Sunday, October 2, 2011

WHODUNNIT was it a Stuart? (Continued...) What the experts say.

It is well-known that Stuart did not sign his paintings, he felt that a portrait of his WAS the signature! I received a mail, from someone who wanted to know if I thought that the portrait of his ancestor, David Bradlee, was a Stuart. Substantial similarities, but ...

I wrote “Hi Ted, Thanks for sending me your note! My inclination is to say that it is not a Stuart.... [click for post>Determining a genuine Gilbert Stuart portrait is not always easy!] I then suggested he send the image to the three reigning experts. One is Dr. Ellen G. Miles, Curator Emerita, Department of Painting and Sculpture, Smithsonian National Portrait Gallery. The others are Carrie Barratt Associate Director for Collections and Administration at The Metropolitan Museum of Art, and Dorinda Evans, author of a bio on Stuart. The process is fascinating, I think.

Ted wrote Ellen Miles:
I think I may have a Gilbert Stuart portrait of one of my ancestors. I have attached a photo. David W. Bradlee, Boston, 1765-1833. He was in the shipping business. The letter that he holds reads, “Painted at the Columbian Museum Boston”. It is not signed. David’s father, David, participated in the Boston Tea Party. How can I authenticate the portrait? Ted W

I have forwarded your inquiry to a couple of people who may have the answer; it’s definitely not by Stuart, in terms of technique and coloring. The inscription suggests it is either by Ethan Allen Greenwood, or by Edward Savage (it looks more like a Greenwood to me). You may hear directly from someone other than me! Ellen M.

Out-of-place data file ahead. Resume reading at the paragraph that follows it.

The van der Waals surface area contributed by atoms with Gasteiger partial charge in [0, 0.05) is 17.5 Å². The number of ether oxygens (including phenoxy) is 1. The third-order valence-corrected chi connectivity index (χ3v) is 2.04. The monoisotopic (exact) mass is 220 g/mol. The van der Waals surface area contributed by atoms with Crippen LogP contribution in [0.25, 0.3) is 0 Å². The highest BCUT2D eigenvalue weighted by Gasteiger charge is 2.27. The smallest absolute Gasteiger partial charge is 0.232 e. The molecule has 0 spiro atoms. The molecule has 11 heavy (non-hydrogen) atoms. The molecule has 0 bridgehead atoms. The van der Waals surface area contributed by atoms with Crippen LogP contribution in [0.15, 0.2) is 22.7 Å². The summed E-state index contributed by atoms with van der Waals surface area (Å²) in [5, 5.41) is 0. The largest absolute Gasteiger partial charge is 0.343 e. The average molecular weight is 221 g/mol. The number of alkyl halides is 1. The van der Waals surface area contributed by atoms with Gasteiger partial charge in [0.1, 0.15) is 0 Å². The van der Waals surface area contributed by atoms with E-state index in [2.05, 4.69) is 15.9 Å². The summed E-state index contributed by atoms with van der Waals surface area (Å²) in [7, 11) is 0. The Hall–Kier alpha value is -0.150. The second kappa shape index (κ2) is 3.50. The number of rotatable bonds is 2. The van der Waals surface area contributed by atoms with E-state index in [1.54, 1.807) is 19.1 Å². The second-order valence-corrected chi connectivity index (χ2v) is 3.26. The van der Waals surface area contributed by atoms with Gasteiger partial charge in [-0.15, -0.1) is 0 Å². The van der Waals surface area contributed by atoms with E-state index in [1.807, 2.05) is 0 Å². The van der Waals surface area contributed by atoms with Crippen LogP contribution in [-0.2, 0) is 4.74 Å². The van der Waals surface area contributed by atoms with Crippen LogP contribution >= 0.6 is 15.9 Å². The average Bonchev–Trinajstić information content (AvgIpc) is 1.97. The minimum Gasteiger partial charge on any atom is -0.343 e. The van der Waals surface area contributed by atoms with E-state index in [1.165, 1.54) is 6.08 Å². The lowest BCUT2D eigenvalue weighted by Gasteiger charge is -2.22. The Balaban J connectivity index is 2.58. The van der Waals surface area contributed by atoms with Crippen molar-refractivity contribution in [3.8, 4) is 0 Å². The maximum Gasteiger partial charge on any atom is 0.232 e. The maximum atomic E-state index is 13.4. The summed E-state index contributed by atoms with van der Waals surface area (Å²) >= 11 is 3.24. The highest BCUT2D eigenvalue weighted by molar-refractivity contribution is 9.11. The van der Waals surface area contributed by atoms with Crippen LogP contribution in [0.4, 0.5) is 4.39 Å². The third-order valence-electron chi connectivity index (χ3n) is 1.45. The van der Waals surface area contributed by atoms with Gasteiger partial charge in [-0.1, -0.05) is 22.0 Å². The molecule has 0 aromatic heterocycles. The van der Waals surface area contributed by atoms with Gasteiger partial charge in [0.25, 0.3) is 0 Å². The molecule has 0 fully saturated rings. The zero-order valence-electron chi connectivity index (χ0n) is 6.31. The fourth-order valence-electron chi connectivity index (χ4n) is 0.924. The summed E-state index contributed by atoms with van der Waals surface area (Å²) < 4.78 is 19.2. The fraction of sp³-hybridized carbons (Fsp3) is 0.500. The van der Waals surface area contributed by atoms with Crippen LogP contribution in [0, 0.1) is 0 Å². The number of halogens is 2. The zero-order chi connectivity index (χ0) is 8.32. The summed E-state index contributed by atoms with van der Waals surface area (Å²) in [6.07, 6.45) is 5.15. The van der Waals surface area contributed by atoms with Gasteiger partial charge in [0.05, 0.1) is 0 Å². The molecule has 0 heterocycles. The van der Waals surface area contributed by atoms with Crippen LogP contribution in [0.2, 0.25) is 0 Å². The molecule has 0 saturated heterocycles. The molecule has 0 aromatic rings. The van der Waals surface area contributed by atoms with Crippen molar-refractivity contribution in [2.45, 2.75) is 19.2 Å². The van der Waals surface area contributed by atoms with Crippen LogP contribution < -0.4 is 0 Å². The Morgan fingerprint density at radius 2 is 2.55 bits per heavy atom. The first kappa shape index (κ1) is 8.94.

Hi Ellen, Thank you for taking the time to look at the portrait. I really appreciate your input.

No problem. It’s nice to see a painting with an inscription that helps identify it! Plus, you know who the sitter is, which is very helpful! Let me know if you don’t hear anything within a week or two, okay? Thanks!

Does the inscription help since you know that Greenwood and Savage painted at the Columbian Museum in Boston?

About Savage and Greenwood, and the museum, I may have jumped too quickly! The portrait may not date from a date that is late enough for this to help with an attribution. On the museum itself, you can consult the Wikipedia entry on the Columbian Museum, which includes the following:“Daniel Bowen (ca. 1760–1856) established the Columbian Museum in Boston in 1795. Located "at the head of the mall" near the Boston Common, the museum's collection included items from Edward Savage's "New York Museum."…”..after 1807, Bowen suffered financial ruin, and withdrew from museum operations. William M. S. Doyle assumed directorship thenceforth, until 1825, when Ethan Allen Greenwood acquired the collections for his newly established New England Museum.”
Doyle was also a portrait painter.
Let’s wait to see what others say! Thanks. Ellen G. Miles (Dr.)

Carrie Barratt answered:
Dear Mr. Wight,
With apologies for the delay, I regret that I find no record in my books or files of a Stuart portrait of David W. Bradlee. The picture looks post-Stuart to me, perhaps by James Frothingham or another younger Boston artist who painted in his style. You could contact the Museum of Fine Arts, Boston, which has many Boston portraits by Stuart to make a comparison. Sorry not to be of more assistance.
Carrie Rebora Barratt

from Dorinda, the most pragmatic and terse of the three (in my opinion):
Thanks for the images. Unfortunately, this is not by Gilbert Stuart. It looks as though it might have been over-cleaned on the face (down to the grayish ground) and then re-painted. I can't immediately identify this hand, but, from the costume, it was painted in the early 1790s. If you can be sure the inscription is original (clean cracks, or look at it under ultraviolet light in a darkened room for repaint in the last century), perhaps you could find out more about the museum. Good luck. Dorinda Evans

Ted wrote me after all these responses:
I am mad at my ancestor for being cheap and not getting Gilbert Stuart to do his portrait...especially when his first cousins had Stuart do theirs!

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